Really understanding the motivation of the C suite of the company. What’s really driving them? Many great healthcare companies are built for many reasons, but some are built because the founder actually had an adverse health care event. And really, maybe it’s a tech guy, that gal that wants to come in and change the world and that respect, or it could be somebody from in the health system events, these experiences are these incredible dislocations that we see in the health system every day and wants to want to pick what’s their motivation, what’s driving them. And I can compare that and my own experience. It’s also as an investor, you got to really make this transition. So it’s hard for a former CEO, control free to make that transition. It really is. And early on, I can remember one company, the CEO pulled me outside and accomplished enough the board meeting said, Todd, I’m the CEO. And so you got to balance it. And you have to, you have to customize your relationship with every CEO and help them focus on the areas that they need, that they’re weaker on, and help them and be that mentors kind of condescending, be a partner, your partner that like you were going to answer any questions you have if you don’t know the answer, say it, don’t always come up with the answer, say, I know somebody here that can help you with it. And a lot of it is getting a gate hub having them talk to the right person. So it’s understanding how difficult it is to build a company and being apathetic. Because as a CEO, I always say one day or the hero one day or the coat, one day, you win the Mayo Clinic as your biggest client, the next day, the FDA comes on your door and wants to do an inspection. And so you’ve got to really be prepared to be battle-ready all the time. It’s a lot about being empathetic to their challenges, and really, in any area that they’re weak in not condescending or not dictatorial way. First of all, realize the problem, you know, the solution ending is helping that party realize what the problem is, and then giving them suggestions, ideas on how to solve it.
Gary Bisbee 43:42
How did your rich background as an operator help you as an investor?
Todd Cozzens 43:51
I have a lot of sales DNA in me. A lot of our success in all the companies I’ve associated with sales, growth, equity, in sales, are you going to get a valuation multiple, because first and foremost, because of your sales growth with demonstrates that you’ve got a product that is hitting the sweet spot that’s got a significant unfair advantage, etc. So once that’s established, that’s great to sell. But you got to deliver. And I learned a lot of that on the job in my career, and it’s really about how you as a CEO, inspect what you expect, etc. So many companies have great ideas that wonderful ideas but great ideas don’t always work in healthcare. It can be some twist in the regulatory environment, that’s your angle, etc. But it was really about helping CEOs do what I did, because almost nobody comes out of college. Understanding finance, understand being a great salesman, being an incredible engineer. They’re usually one of those different categories. And so how do you help them, understand the other disciplines, and then delivery, delivery and satisfy your customers and putting your ego aside. So it’s being holistic. It’s understanding all the operational detail, fixing the things that are not working, maybe having to reinvent the whole strategy. So it’s being complete, being a complete leader. That’s what it takes to take a company from, you know, startup to the public or being a big company.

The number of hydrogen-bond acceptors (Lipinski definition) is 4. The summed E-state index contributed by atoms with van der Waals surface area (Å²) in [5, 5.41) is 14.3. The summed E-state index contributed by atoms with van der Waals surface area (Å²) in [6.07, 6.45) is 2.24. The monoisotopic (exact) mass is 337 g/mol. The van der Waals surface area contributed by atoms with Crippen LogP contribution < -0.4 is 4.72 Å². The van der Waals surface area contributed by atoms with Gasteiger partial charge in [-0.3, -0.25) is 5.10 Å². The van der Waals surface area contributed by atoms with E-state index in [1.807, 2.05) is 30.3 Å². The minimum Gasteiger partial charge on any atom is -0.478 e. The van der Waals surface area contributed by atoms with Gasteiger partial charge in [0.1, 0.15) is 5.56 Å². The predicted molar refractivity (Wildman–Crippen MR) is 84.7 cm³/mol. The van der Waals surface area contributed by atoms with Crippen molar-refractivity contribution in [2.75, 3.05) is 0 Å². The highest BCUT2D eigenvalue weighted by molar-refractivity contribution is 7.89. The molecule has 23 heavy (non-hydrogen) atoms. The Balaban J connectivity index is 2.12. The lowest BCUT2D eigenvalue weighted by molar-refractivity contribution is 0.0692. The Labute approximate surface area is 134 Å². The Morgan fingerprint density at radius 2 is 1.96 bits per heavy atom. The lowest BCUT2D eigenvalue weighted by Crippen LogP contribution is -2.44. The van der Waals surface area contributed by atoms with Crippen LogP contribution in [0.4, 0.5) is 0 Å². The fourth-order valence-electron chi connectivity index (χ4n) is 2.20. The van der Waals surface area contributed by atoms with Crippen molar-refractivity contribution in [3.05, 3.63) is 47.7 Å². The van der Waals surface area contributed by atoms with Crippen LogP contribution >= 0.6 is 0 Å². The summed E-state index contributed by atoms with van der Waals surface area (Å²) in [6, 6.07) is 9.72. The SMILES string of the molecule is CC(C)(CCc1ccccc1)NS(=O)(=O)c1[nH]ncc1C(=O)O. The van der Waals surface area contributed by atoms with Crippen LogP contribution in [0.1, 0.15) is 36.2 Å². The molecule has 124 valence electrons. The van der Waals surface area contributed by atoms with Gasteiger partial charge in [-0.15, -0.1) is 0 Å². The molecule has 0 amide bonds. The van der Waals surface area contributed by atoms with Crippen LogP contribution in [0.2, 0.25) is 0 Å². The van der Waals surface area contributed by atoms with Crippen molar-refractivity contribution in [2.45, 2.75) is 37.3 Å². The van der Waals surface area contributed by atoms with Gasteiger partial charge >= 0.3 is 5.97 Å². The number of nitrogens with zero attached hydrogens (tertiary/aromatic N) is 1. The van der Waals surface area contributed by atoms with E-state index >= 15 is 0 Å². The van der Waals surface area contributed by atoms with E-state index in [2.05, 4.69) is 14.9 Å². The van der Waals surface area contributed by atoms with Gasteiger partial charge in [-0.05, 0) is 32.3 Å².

Gary Bisbee 45:39
Seems like there’s a lot of interest in innovation these days seems like there’s a lot of money being poured into venture private equity and whatnot. Markets are doing well. Do you worry about a bubble here?
Todd Cozzens 45:55
We’re still in the Neanderthal ages in digital health. We’re still at the very beginning here. Healthcare is still 30 years behind any other industry that has automated. So there’s a long runway here before we get to the level of automation, the use of the data, the easy-to-use workflow solutions that are visual platforms that you use. So I think the market and healthcare do run a little bit transverse to the rest of the economy. And I think the pandemic has just accelerated our understanding of what it means to get digital and get digital fast. So I think the long-term secular trend of the market is going to keep growing. There will be times when sectors of the market have tough times, like, obviously, providers have a very tough time. And still today, throughout the pandemic, they’re dealing with their ICU use of their overflow beds filled up with COVID patients, they’ve got other fish to fry. Right now. Can’t think too much about the long term. But there many of them have recovered of that. A lot of the consolidation has happened and healthcare has helped them they’ve got strong balance sheets now. They didn’t have before to withstand that. But at the same time, when the health when the providers were having were struggling, the payers were flush with cash and but also competing with each other. Optum is yet the big, the big behemoth but all the other payers, anthem, Cigna, CVS, Aetna, Humana, they want to build their own Optum. So they’re trying to acquire companies build companies within themselves. So there’s all the appetite on the m&a side, then you have big tech, Microsoft, Amazon, Google, trying to get into healthcare and acquiring companies. So I think there’s going to be a long-term strong positive tailwind here. The pandemic is only what I tell people is, we still have a $4 trillion Tam, which is the money we spend on health care. And what’s changed is the adoption rate of this technology. It’s gone up dramatically. So what we thought was going to be a digital hub boom, find one became even accelerate. Isn’t that fun too? So I think this is an unstoppable train. That’s not to say that each sector of this area won’t have its rough spots, going through some of these adverse events. But overall, I think it’s still very, very bullish on where this whole digital health market is gone.